You can think of a medical condition or illness as a "broken window." Many medical conditions result from flaws, or mutations, in one or more of a person's genes. Mutations cause the protein encoded by that gene to malfunction. When a protein malfunctions, cells that rely on that protein's function can't behave normally, causing problems for whole tissues or organs. Medical conditions related to gene mutations are called genetic disorders.

    So, if a flawed gene caused our "broken window," can you "fix" it? What are your options?

    1. Stay silent: ignore the genetic disorder and nothing gets fixed.
    2. Try to treat the disorder with drugs or other approaches: depending on the disorder, treatment may or may not be a good long-term solution.
    3. Replace the flawed gene with a correct, functioning copy: if you can do this, it will solve the problem from its root!

    If it is successful, gene therapy provides a way to fix a problem at its source. Adding a corrected copy of the gene may help the affected cells, tissues and organs restoring their optimal function. Gene therapy differs from traditional drug-based approaches, which may treat the problem, but do not repair the underlying genetic flaw.”

    (From: What is gene Therapy? The University of Utah genetic science learning center)

    2008 has also seen a tremendous advance in the field of regenerative medicine and stem cell therapy. Stem cells are special kind of cells that can be reprogrammed to replace virtually any other kind of cell in the body. This versatility is the key to their outstanding therapeutic potential.

    When stems cells are placed within a damaged organ such as heart, liver, skin or even the brain, they are capable to promptly reprogram themselves to become healthy cells of that organ and actually regenerate the sick tissue. Scientists hope one day to be able to create whole new organs from a patient's own stem cells and by that cure or replace organs damaged by sickness or accidents.

    Just for the taste what regenerative medicine promises within the coming decade or even sooner, the Guardian reported last week about A revolutionary stem cell therapy:

    a team led by Sara Rankin at Imperial College London has discovered a way to stimulate bone marrow to release two other types of stem cell, which between them can repair bone, blood vessels and cartilage. Giving mice a drug called mozobil and a naturally occuring growth factor called VEGF boosted stem cell counts in their bloodstream more than 100-fold.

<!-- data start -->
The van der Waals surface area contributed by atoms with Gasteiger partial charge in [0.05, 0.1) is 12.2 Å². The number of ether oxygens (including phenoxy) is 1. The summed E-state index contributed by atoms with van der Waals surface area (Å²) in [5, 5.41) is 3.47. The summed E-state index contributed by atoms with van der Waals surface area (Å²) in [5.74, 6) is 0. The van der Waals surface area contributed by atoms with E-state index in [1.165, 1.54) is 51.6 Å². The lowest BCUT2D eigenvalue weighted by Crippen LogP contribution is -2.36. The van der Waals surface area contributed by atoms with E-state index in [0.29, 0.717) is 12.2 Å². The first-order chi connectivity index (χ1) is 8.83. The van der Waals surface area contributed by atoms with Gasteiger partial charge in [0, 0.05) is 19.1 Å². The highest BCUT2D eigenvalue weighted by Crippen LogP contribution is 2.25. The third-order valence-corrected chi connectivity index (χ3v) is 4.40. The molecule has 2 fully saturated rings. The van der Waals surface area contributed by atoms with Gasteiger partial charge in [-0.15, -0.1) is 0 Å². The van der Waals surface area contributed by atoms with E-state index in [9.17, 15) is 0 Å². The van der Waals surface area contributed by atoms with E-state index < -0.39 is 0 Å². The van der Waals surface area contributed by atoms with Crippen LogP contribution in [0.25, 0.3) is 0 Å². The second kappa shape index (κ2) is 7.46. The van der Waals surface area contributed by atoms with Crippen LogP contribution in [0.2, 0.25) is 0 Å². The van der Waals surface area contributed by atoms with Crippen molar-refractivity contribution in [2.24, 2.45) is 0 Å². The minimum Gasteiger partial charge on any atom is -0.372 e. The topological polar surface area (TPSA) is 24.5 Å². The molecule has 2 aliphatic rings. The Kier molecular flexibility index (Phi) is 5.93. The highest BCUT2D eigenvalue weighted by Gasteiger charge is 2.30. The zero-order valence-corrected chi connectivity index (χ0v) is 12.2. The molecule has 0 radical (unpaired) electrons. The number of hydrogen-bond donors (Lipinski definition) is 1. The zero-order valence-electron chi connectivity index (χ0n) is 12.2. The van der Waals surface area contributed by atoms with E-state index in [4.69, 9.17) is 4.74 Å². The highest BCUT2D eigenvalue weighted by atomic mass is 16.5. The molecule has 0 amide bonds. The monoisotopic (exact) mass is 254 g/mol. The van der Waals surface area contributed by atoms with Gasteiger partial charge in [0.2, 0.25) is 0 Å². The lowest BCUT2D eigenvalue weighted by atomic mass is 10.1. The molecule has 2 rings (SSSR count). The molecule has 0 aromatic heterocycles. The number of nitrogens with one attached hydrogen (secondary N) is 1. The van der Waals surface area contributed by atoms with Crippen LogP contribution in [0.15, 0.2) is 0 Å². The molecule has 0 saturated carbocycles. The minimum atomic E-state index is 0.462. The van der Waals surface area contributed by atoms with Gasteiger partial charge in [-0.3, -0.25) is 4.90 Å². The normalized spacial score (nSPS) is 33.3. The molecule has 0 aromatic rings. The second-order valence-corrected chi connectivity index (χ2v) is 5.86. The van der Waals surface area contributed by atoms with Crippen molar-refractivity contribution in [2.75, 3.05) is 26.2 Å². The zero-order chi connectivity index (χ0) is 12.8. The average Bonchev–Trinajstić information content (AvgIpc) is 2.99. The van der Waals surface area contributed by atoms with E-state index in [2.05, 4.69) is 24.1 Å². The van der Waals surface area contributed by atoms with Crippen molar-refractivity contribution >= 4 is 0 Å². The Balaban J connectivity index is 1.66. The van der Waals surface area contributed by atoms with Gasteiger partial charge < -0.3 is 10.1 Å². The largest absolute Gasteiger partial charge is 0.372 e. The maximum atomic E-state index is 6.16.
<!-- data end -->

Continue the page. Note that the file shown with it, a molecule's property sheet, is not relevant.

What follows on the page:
"This has huge and broad implications. It's an untapped process," said Rankin, whose study appears in the US journal Cell Stem Cell. "Suppose a person comes in to hospital having had a heart attack. You give them these drugs and stem cells are quickly released into the blood. We know they will naturally home in on areas of damage, so if you've got a broken bone, or you've had a heart attack, the stem cells will go there. In response to a heart attack, you'd accelerate the repair process."




    “In its annual list of the year's top ten scientific breakthroughs, the journal Science has given top honors to a research that produced "made-to-order" cell lines by reprogramming cells from ill patients. These cell lines, and the techniques for producing them, offer long-sought tools for understanding — and hopefully someday curing — difficult-to-study diseases such as Parkinson's disease and type 1 diabetes.” (Science daily)

    Biomedicine is at present the most promising field of immediate succor to millions of people all over the world, suffering, we believe will eventually be a reference in the history books. However, not all failures of the human imperfect machine can be cured in this fashion.

    When biology fails due to severe illness or accidents, the fast pacing field of bionics offers an increasing number of artificial replacements to failing or missing biological systems. For years now, a few companies work towards the holy grail of building an implantable artificial heart. In BBC news from October 2008, scientists say they have a working prototype of a fully artificial heart ready for implanting in humans. Meanwhile a company named Tengion is experimenting with full sized artificial bladder grown from a patient’s own tissue over a biodegradable scaffold. This technology could one day produce many kinds of replacement inner organs made from a patient’s own tissues. Such organs can replace organs that were damaged by illness, aging or accidents.

    The convergence of man and machine has gained quite a lot of momentum in 2008. Dean Kamen has presented his amazing bionic hand, and researchers with the Boston Retinal Implant Project, which was spun out of MIT, Harvard Medical School, and the Massachusetts Eye and Ear Infirmary in 1988, are developing an artificial eye